Due to certain aspects of my personality (if you choose to call them "defects", I won't argue with you), I also have a tendency to want to figure things out. No, not just that - I tend to want to draw some mental lines and boxes, construct some mental structures that I find appealing, wordsmith some nice language around it, and act like I've figured something out. Because that makes me feel better. Because that satisfies my need to reduce something complex and make it controllable. Because when I can control it, it's not threatening. All this is a particularly dangerous personality trait for someone who's theologically inclined. Because when the thing I'm trying to reduce and control is the gospel, then I'm in the land of some very grave sin indeed.

To balance this, I've been blessed with a group of blogging friends and acquaintances who help to hold me accountable when I take a trip to that dark land. They are frequently quick to point out when I seem to have something a bit too figured out, when my carefully constructed theory is leaving out something important. (Actually, I think we all do this for each other. Also, I've noticed - or I think I have - that when I go really far down this road, my friends tend to signal my complete departure into koo-koo-land by utterly ignoring me. I may be wrong about that, but if I'm not - I get it!) :-)

Anyway, what I wanted to do in this post is to present some "both/ands" that I feel I mustn't ever leave out when I'm talking about God and the gospel and the Church. I'm doing this mainly as a corrective for myself, but also as a road map for my corrective friends, and finally as an invitation to add some more to the list. So here are some items that I think are "both/ands" when thinking and talking about God and the gospel. Conceptual constructs that leave out (or greatly minimize) one side of these or the other are, to my mind, reductionist and incomplete. And I realize that by laying this stuff out so neatly like this, I'm only doing it again. Three years as a Buddhist didn't lead me to let go of my love of neat little well-constructed concepts, and probably nothing will.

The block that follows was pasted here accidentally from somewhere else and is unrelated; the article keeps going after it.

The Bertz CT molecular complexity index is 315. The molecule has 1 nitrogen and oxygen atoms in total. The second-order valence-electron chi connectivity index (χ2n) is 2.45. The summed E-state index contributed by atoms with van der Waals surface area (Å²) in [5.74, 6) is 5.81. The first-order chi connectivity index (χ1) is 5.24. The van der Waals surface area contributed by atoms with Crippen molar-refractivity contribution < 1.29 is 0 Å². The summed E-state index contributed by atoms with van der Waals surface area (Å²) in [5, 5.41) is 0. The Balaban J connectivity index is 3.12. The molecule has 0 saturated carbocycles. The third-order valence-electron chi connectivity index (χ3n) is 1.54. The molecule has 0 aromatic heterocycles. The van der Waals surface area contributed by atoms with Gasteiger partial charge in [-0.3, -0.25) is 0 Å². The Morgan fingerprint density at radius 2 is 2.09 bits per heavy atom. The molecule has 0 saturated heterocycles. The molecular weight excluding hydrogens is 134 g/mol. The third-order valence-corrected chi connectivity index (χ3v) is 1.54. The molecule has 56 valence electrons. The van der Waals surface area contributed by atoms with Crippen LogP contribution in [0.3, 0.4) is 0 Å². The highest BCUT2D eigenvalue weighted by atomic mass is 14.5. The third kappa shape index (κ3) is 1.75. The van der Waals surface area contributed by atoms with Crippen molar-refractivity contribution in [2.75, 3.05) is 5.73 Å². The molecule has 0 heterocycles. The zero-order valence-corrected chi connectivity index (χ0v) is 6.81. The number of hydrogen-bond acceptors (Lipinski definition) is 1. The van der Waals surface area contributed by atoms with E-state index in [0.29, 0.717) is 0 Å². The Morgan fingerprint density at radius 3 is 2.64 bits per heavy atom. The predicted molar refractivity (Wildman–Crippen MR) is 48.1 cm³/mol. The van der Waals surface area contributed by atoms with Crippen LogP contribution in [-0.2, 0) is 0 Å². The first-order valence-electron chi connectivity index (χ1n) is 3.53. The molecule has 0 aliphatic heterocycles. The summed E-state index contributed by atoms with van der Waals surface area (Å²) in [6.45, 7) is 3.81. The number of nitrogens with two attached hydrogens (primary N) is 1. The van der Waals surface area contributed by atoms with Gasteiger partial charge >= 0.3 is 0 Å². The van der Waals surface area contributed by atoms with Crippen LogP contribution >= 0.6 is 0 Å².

now AND later: the Kingdom of God and eternal life, two concepts that were central to Jesus' thought, are both about this present time and place, and about "eschatological" or "end-related" things - both this life and the end of this life; both this time and the end of time.

individual AND community: the individual's personal calling, mission, walk with God, etc. is important, and these things are also important at every level of community.

church AND world: the church of Christ exists to love and serve God's people both inside itself and outside itself.

Truth AND truth: absolute Truth and relative, "customized" truth.

Mission AND mission: both the overall, glorious "Mission of God" and "Mission of the Church" and each person and community's individual missional vocation.

being AND doing AND saying: but chief among these (I would say) is being. Being, doing, and saying witness, love, compassion, etc.

ends AND means: where we're going and how we get there are both important, though on balance I agree with P3T3 that the means are probably more important.

truth AND love: we can't sacrifice either one and also live lives worthy of the calling to which we've been called.

So friends, please add to this list if you want to, and also consider yourselves officially requested to whap me upside the head with the rubber chicken of healthy self-doubt if the stuff I write seems to lean so hard toward one side of those tensions that it leaves the other side out. Thanks in advance!